The fallout from the global energy crisis is pushing Thailand to accelerate its shift to renewables after dragging its feet for years, the latest country to embrace wind and solar in order to reduce dependence on imported fuel.
The country was forced to rethink its renewable energy strategy following last year’s surge in natural gas prices sparked by Russia’s invasion of Ukraine, said Wattanapong Kurovat, director-general of the Energy Policy and Planning Office. The situation was exacerbated by the drop in local production.
“When we called on renewables plants to sell us more energy last year, we found that what we had was really all there was,” Mr Wattanapong said in an interview in Bangkok. “We couldn’t call for more when we needed it.”
While some countries are responding to the surge in global fuel prices by investing more in coal mines or gas fields, others — like Thailand — are looking at solar panels and wind turbines to make themselves more energy independent.
As part of an energy security push, the government last month announced winners for a power purchase plan covering rroughly 5 gigawatts of renewables — the biggest so-called feed-in tariff programme to date — that is set to essentially double wind and solar capacity by 2030. On top of that, authorities are now also planning another round for 3.67 gigawatts later this year, said Mr Wattanapong.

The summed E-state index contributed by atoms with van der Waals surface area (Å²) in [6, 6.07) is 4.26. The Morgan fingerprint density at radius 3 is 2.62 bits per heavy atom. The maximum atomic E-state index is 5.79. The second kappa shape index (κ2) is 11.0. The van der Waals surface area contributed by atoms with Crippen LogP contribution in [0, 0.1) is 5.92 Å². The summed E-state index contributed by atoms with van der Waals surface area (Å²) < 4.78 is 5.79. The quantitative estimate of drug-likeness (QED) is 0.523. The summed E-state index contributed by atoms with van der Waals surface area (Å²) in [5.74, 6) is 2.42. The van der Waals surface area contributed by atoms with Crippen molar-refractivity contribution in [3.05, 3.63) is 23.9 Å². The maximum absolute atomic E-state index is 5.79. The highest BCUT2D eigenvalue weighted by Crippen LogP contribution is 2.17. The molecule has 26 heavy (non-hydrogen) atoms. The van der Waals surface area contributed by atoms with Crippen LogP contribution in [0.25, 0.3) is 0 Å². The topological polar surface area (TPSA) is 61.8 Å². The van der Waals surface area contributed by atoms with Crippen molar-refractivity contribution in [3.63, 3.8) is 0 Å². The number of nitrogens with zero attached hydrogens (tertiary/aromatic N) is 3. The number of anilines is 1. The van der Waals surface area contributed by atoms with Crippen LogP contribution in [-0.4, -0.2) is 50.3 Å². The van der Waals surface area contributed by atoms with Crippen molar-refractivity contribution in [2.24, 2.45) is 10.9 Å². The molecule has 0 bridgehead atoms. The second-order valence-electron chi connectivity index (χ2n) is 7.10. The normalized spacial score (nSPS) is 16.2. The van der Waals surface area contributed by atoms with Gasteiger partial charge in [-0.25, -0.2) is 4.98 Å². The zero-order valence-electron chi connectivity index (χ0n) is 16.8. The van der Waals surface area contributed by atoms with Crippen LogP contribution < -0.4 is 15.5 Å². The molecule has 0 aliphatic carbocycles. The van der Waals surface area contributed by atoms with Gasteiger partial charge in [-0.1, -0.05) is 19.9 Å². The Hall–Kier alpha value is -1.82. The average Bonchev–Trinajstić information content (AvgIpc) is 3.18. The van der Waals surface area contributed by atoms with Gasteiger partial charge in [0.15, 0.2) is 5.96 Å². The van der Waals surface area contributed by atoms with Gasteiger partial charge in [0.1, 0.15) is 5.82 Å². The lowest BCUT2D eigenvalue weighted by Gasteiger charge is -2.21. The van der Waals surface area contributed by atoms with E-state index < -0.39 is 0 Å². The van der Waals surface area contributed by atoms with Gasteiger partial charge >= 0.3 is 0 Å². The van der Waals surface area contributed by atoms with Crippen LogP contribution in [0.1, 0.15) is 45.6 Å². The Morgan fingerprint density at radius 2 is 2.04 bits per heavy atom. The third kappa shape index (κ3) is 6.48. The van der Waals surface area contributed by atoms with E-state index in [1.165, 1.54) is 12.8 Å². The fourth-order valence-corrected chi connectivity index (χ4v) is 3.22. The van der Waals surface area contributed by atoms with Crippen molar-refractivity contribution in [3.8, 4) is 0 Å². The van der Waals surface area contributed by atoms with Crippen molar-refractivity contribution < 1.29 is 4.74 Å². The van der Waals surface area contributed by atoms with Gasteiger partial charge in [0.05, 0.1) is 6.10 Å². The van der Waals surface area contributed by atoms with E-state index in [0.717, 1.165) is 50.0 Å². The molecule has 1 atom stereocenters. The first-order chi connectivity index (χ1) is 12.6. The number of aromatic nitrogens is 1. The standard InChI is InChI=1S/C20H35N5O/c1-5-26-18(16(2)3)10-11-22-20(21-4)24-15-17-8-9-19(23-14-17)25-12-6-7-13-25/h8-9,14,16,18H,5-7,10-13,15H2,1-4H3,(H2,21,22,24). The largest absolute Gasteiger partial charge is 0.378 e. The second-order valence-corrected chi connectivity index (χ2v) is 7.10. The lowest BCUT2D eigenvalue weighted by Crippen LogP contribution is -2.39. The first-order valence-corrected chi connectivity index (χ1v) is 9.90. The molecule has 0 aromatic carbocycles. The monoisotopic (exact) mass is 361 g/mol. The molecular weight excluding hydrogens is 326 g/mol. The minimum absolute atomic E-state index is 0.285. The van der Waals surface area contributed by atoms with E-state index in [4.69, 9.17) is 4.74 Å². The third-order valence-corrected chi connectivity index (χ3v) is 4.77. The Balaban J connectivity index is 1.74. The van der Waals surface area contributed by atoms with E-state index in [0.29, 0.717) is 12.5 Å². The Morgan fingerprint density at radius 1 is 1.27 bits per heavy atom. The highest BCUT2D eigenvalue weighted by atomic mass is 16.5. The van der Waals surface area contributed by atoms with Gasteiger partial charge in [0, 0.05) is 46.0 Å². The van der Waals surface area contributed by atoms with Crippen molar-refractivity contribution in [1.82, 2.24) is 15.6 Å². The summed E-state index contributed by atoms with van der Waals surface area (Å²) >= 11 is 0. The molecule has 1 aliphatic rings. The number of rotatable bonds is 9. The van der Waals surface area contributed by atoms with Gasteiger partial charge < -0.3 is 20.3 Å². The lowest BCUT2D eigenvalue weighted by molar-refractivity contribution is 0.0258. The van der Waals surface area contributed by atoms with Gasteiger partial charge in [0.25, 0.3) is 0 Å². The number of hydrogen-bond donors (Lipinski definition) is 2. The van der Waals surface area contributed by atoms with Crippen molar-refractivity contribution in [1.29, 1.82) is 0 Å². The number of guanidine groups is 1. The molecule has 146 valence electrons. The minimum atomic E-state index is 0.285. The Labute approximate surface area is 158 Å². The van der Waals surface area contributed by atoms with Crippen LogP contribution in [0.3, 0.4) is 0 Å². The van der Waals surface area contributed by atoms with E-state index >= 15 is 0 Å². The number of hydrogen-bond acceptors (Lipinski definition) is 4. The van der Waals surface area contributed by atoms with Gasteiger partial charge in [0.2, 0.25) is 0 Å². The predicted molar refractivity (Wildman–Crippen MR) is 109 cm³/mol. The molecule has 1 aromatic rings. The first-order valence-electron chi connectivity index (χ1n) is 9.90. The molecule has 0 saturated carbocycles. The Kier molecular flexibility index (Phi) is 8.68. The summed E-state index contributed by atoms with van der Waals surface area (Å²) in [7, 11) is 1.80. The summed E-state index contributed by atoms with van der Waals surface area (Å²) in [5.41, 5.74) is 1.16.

This is a reversal for Thailand, which had stalled new wind and solar in preference for natural gas for years as a transition fuel to eventually adopt cleaner sources. It can also be difficult in parts of the emerging world for renewable projects to gain a foothold amid grid restraints, red tape and a lack of funding.
The country depends heavily on liquefied natural gas (LNG) imports for power generation, resulting in sky-high costs after spot prices surged last year. The Electricity Generating Authority of Thailand (Egat) was saddled with roughly 150 billion baht in costs to curb utility bill hikes last year.
Rising power costs have become an issue in the campaign for the May 14 election, prompting several parties to propose cutting energy bills. As households and businesses suffer, the groundwork for domestic renewable sources has become more urgent, Mr Wattanapong said.
The government’s next power development plan, which is expected to be proposed later this year to a new cabinet, is going to have more ambitious renewable energy goals, said Mr Wattanapong. The revisions are also aimed at helping Thailand reach its climate goals to cut emissions by 30-40% by 2030, on a path to reach net zero by 2065.
Renewables will account for more than 50% of the power generation mix by 2037, up from about 20% in the current plan, said Mr Wattanapong.
The urgency is also punctuated by declining domestic gas production. Output at Erawan, the country’s biggest natural gas field in the Gulf of Thailand, plummeted by 64% last year after US-based Chevron Corp handed over the field to state-owned PTT Exploration & Production Plc. While it aims to lift domestic output through 2024, the government wants to reduce dependence on the fuel.
“Our domestic natural gas is only going to keep depleting,” said Mr Wattanapong. “Eventually, gas will play an ever smaller role in the power mix.”